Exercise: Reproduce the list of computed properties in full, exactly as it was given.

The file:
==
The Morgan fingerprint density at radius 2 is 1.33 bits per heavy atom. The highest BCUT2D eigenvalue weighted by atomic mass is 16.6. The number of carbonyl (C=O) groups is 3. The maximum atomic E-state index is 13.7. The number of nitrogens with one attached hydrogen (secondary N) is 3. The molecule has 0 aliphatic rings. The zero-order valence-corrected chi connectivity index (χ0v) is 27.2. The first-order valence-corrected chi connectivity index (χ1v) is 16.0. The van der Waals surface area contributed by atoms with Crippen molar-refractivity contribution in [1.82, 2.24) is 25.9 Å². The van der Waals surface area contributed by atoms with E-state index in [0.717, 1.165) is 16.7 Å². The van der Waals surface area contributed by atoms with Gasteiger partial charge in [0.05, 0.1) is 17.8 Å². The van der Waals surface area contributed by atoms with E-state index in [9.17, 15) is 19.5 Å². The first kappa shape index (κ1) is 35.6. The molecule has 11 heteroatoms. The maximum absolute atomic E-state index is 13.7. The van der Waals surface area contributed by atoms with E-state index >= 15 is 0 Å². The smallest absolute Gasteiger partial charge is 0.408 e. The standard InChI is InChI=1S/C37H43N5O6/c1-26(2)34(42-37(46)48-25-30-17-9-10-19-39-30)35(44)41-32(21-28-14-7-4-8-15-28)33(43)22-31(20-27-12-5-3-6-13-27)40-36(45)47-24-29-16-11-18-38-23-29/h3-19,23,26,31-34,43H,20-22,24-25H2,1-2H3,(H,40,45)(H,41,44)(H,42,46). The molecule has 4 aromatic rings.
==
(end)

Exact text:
The Morgan fingerprint density at radius 2 is 1.33 bits per heavy atom. The highest BCUT2D eigenvalue weighted by atomic mass is 16.6. The number of carbonyl (C=O) groups is 3. The maximum atomic E-state index is 13.7. The number of nitrogens with one attached hydrogen (secondary N) is 3. The molecule has 0 aliphatic rings. The zero-order valence-corrected chi connectivity index (χ0v) is 27.2. The first-order valence-corrected chi connectivity index (χ1v) is 16.0. The van der Waals surface area contributed by atoms with Crippen molar-refractivity contribution in [1.82, 2.24) is 25.9 Å². The van der Waals surface area contributed by atoms with E-state index in [0.717, 1.165) is 16.7 Å². The van der Waals surface area contributed by atoms with Gasteiger partial charge in [0.05, 0.1) is 17.8 Å². The van der Waals surface area contributed by atoms with E-state index in [9.17, 15) is 19.5 Å². The first kappa shape index (κ1) is 35.6. The molecule has 11 heteroatoms. The maximum absolute atomic E-state index is 13.7. The van der Waals surface area contributed by atoms with E-state index >= 15 is 0 Å². The smallest absolute Gasteiger partial charge is 0.408 e. The standard InChI is InChI=1S/C37H43N5O6/c1-26(2)34(42-37(46)48-25-30-17-9-10-19-39-30)35(44)41-32(21-28-14-7-4-8-15-28)33(43)22-31(20-27-12-5-3-6-13-27)40-36(45)47-24-29-16-11-18-38-23-29/h3-19,23,26,31-34,43H,20-22,24-25H2,1-2H3,(H,40,45)(H,41,44)(H,42,46). The molecule has 4 aromatic rings.